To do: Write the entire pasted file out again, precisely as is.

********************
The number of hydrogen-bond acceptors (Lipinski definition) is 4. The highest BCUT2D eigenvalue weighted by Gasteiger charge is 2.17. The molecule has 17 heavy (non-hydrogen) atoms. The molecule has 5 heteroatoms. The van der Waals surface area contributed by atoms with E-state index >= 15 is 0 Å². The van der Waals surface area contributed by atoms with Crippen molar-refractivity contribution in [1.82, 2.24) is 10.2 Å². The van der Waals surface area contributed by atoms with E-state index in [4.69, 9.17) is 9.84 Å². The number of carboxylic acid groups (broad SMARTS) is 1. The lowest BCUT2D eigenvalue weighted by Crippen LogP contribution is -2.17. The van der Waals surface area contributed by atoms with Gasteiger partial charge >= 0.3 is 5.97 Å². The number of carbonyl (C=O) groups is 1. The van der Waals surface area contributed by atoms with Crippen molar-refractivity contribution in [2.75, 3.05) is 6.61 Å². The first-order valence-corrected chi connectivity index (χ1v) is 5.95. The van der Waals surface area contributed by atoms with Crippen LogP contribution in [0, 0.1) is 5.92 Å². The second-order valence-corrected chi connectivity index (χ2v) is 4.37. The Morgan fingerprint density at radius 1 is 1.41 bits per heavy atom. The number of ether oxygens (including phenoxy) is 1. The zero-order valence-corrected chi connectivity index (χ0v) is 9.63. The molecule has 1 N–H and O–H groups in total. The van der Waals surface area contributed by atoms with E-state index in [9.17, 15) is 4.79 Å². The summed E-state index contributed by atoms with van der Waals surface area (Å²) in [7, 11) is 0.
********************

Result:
The number of hydrogen-bond acceptors (Lipinski definition) is 4. The highest BCUT2D eigenvalue weighted by Gasteiger charge is 2.17. The molecule has 17 heavy (non-hydrogen) atoms. The molecule has 5 heteroatoms. The van der Waals surface area contributed by atoms with E-state index >= 15 is 0 Å². The van der Waals surface area contributed by atoms with Crippen molar-refractivity contribution in [1.82, 2.24) is 10.2 Å². The van der Waals surface area contributed by atoms with E-state index in [4.69, 9.17) is 9.84 Å². The number of carboxylic acid groups (broad SMARTS) is 1. The lowest BCUT2D eigenvalue weighted by Crippen LogP contribution is -2.17. The van der Waals surface area contributed by atoms with Gasteiger partial charge >= 0.3 is 5.97 Å². The number of carbonyl (C=O) groups is 1. The van der Waals surface area contributed by atoms with Crippen molar-refractivity contribution in [2.75, 3.05) is 6.61 Å². The first-order valence-corrected chi connectivity index (χ1v) is 5.95. The van der Waals surface area contributed by atoms with Crippen LogP contribution in [0, 0.1) is 5.92 Å². The second-order valence-corrected chi connectivity index (χ2v) is 4.37. The Morgan fingerprint density at radius 1 is 1.41 bits per heavy atom. The number of ether oxygens (including phenoxy) is 1. The zero-order valence-corrected chi connectivity index (χ0v) is 9.63. The molecule has 1 N–H and O–H groups in total. The van der Waals surface area contributed by atoms with E-state index in [9.17, 15) is 4.79 Å². The summed E-state index contributed by atoms with van der Waals surface area (Å²) in [7, 11) is 0.